The Saugus High School marching band and color guard is continuing its efforts to make it to Washington, D.C., after earning an invitation earlier this year to play in the 2023 National Memorial Day Parade.
The opportunity is rare and Saugus’ marching band and color guard has been forced to jump hurdle after hurdle – from a shooting in 2019 that devastated the school and the community as a whole, to having to endure practicing music through a pandemic, all the while going through several music directors.
Now they face one last obstacle in their efforts to participate in the parade – the money needed to get there. Fortunately for the students, there have been some in the community that have been more than willing to help.
On Saturday, the Saugus marching band and color guard hosted a fundraising event at the California Bakery & Cafe – where owner Augustine Prieto set up a doughnut decorating contest.
“Well, Julio [Del Rio] sat down together and put something together, something that will make sense, something fun,” said Prieto. “You know, the pandemic is over and it’s been a while since we really got together with the kids. So we decided to put something together and have fun and it was a doughnut contest, a doughnut decorating contest.”
Prieto and his crew at the bakery hand-shaped several doughnuts in the shape of an “S” for participants to decorate with blue and white frosting (Saugus’ school colors) and an assortment of sprinkles.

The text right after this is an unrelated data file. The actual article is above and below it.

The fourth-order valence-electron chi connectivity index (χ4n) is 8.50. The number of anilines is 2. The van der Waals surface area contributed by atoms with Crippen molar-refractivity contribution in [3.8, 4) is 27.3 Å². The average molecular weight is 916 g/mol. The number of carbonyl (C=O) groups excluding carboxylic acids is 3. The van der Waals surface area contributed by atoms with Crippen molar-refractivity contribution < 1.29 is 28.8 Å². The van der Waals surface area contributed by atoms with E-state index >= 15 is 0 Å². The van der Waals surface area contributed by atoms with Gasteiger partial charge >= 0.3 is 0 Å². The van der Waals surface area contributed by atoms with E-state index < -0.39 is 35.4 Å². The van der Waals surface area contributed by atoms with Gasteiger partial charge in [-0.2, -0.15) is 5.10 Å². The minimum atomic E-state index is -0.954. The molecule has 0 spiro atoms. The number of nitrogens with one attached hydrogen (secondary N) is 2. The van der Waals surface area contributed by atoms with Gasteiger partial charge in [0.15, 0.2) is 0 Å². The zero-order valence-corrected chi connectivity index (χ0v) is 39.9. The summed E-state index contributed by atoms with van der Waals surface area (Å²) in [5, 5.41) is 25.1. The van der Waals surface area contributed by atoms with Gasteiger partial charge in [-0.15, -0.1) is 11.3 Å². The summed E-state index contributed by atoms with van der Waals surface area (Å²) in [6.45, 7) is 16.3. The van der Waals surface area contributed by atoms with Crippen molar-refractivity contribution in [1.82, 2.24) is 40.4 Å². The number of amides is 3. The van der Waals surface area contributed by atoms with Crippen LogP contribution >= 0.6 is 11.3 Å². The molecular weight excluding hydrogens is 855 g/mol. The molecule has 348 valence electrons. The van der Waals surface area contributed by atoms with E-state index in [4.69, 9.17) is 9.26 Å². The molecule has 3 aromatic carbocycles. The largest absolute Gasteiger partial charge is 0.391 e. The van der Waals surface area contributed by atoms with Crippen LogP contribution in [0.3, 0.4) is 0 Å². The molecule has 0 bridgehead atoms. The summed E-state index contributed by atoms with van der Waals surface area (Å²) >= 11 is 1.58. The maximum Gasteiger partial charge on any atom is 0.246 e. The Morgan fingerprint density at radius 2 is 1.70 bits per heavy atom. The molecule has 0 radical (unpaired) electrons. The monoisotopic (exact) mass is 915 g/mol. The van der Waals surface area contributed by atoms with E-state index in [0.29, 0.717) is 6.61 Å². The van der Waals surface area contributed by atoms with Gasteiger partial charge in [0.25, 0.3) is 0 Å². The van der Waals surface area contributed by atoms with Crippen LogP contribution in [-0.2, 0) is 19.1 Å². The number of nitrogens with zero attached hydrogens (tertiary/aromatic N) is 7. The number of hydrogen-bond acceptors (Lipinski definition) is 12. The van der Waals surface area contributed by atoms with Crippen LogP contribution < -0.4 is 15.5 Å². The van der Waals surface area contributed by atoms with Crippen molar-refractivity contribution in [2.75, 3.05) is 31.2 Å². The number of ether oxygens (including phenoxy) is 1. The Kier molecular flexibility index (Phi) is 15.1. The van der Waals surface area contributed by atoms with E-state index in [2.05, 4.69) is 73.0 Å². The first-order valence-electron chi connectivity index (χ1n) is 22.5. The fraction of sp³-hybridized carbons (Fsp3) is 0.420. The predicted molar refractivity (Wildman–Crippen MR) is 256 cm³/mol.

The winner of the contest would get a small prize, but the aim of the event was to raise money for their journey to the nation’s capital. All of the proceeds from the event went to that fund and Prieto said 30% of the day’s sales, and 30% of any money made from their tamales during December, would also go toward that fund.
Del Rio, vice president of the band and color guard’s booster program, said Prieto was a man with “a heart of gold” who always finds ways to step up and help the community.
“He makes Santa Clarita a better place to live, because of what he does,” said Del Rio. “He put up his location for free, and he doesn’t expect anything in exchange. When there are fires, he opens his place and he has free breakfast for the firefighters and first responders. [Does] he get something from that? No. So I really feel that the response from the businesses in the community is fantastic.”
Del Rio’s son, Rodrigo, is a junior at Saugus and plays in the marching band, and said he’s thankful for the attention and support they’ve received recently – something he said wasn’t always the case.
“The seniors especially, they don’t say this any longer, but for a long time the band was kind of ignored, both at school and in the community,” said Rodrigo. “But now people actually know who we are and they’re trying to help us get to this trip, which is really neat.”
Rodrigo said seeing what happens after the trip to Washington is another thing he looks forward to.
“It’s just really meaningful that the community’s helping us get to Washington, and I’m excited to see where we’ll go after,” said Rodrigo.